Sitting at the kitchen table, I thought back to a few odd things that had happened around our home in the past month—the pickup trucks that had broken down on our road, the cigarette butts we'd found near the shrubs. That very morning at the school, I'd seen a stranger parked in a light-blue Ford in the parking lot. Why hadn't I paid more attention to the signs? Still, I didn't have time to dwell on these thoughts—I needed to decide quickly whether to go with a private consultant or the police.

I networked my way up to the country's top kidnapping experts, who all said that this was a case for Mexico's federal police. I talked to U.S. officials from the FBI as well, but they said their assistance would need to be requested by the host country. With no time to waste, I called Mexico's federal authorities at the Agencia Federal de Investigación, and they sent an undercover negotiator to live in my home.

He arrived by local bus that same day. Dressed casually, with glasses and a baseball cap, he looked to be about 20 years old. Next I had to talk to the kids, who were 12, 7, and 6 years old at the time. I explained to the two younger ones the concept of stealing daddies for money. Emiliano, my 7-year-old, ran upstairs and got his piggy bank.

Five long days passed before I received the first note in the Yahoo account the abductors had set up for me: "We hope that the Ms. got home OK. To free Eduardo, we demand an amount of 8 million U.S. dollars." The e-mail instructed me to agree to the ransom demand by placing an ad in the classified section of the Universal newspaper. My response was supposed to be worded in the following way: "Wanted: Chow Chow puppy. Vaccinated, with full pedigree. 8000 pesos." I was told not to respond via e-mail; the kidnappers wanted to make it hard for the authorities to trace their locale through our communications.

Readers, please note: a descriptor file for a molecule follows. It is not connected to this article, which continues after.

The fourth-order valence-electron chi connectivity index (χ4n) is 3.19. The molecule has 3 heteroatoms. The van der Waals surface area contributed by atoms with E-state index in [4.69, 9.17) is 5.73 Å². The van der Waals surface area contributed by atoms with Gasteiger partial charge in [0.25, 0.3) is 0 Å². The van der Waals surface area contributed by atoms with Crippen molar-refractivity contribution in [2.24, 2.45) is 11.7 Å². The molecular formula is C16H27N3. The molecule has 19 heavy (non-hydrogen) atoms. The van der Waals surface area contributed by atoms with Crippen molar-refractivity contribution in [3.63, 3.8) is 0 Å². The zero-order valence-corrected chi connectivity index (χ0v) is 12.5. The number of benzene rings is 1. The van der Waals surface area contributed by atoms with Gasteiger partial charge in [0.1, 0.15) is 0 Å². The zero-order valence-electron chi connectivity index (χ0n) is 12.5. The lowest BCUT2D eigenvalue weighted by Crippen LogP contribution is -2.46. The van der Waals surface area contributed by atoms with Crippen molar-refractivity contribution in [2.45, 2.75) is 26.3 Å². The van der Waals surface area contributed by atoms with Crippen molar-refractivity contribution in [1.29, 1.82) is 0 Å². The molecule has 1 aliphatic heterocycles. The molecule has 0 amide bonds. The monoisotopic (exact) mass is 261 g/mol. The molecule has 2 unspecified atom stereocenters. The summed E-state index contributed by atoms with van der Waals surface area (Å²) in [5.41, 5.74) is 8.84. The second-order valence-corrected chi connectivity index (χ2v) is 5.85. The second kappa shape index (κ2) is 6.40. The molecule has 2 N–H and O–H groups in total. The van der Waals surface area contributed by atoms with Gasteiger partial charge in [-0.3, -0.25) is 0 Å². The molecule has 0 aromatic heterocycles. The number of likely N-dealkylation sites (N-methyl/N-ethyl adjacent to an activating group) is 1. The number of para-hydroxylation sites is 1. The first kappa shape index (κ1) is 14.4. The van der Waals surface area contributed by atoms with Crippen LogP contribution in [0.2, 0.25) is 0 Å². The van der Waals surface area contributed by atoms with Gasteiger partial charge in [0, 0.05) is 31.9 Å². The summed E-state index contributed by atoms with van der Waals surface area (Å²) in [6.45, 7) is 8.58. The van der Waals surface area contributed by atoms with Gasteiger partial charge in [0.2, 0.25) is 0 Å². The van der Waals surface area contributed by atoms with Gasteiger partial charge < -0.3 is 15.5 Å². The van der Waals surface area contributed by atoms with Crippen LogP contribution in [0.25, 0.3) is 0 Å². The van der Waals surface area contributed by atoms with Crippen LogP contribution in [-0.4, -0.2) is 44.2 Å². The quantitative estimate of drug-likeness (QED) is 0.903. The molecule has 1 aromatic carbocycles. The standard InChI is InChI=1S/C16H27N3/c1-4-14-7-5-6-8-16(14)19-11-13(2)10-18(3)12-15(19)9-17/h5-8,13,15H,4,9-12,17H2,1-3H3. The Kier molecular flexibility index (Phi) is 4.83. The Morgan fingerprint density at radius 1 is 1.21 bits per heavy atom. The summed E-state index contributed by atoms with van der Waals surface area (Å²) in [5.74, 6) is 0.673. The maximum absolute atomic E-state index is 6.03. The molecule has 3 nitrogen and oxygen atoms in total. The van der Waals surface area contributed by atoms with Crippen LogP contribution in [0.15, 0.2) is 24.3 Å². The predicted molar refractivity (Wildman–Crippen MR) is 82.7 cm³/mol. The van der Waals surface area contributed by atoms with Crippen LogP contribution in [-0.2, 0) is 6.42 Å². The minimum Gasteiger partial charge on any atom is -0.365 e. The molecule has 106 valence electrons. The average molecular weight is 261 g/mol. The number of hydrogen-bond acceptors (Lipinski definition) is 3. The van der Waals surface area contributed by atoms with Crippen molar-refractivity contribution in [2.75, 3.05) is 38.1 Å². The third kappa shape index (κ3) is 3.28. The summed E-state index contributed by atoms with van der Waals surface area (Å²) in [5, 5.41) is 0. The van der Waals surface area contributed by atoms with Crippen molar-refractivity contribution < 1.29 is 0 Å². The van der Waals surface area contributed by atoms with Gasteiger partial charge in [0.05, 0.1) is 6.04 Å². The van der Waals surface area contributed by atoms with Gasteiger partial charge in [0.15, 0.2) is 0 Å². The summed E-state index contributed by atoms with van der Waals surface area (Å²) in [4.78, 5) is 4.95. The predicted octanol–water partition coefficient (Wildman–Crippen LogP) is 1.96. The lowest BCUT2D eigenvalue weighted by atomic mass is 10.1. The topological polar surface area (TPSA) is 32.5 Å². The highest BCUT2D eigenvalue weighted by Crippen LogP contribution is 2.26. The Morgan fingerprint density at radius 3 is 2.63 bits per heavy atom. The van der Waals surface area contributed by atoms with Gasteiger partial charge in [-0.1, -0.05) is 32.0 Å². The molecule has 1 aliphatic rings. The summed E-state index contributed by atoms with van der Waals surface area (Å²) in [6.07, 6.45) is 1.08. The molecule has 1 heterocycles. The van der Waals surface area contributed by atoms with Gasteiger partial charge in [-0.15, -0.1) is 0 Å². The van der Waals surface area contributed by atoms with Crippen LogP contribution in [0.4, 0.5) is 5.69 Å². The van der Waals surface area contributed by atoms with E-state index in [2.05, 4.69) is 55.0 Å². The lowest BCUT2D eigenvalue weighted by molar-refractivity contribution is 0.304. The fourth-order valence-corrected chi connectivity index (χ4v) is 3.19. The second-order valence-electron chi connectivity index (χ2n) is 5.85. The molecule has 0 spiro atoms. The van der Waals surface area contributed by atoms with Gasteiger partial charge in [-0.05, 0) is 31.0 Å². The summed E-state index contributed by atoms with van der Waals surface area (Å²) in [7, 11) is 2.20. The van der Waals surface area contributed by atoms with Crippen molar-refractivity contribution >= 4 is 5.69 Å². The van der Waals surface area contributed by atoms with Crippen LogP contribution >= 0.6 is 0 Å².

Of course, I didn't have the kind of cash they wanted, so I offered all the money I did have. "The Chow Chow is beyond my realistic economic possibilities," I said, per the negotiator.

The kidnappers didn't like my reply. They beat and kicked Eduardo, then forced him to write to me about it. An electronic scan of his letter, stained with blood, arrived via e-mail. He described being tortured, starved, and held hostage in a cramped wooden box, with built-in speakers that blared nonstop music to keep him awake. He pleaded for me to save his life. After that first letter, I started taking tranquilizers.

NEXT PAGE: The negotiator didn't like my plan to wage psychological warfare on the kidnappers.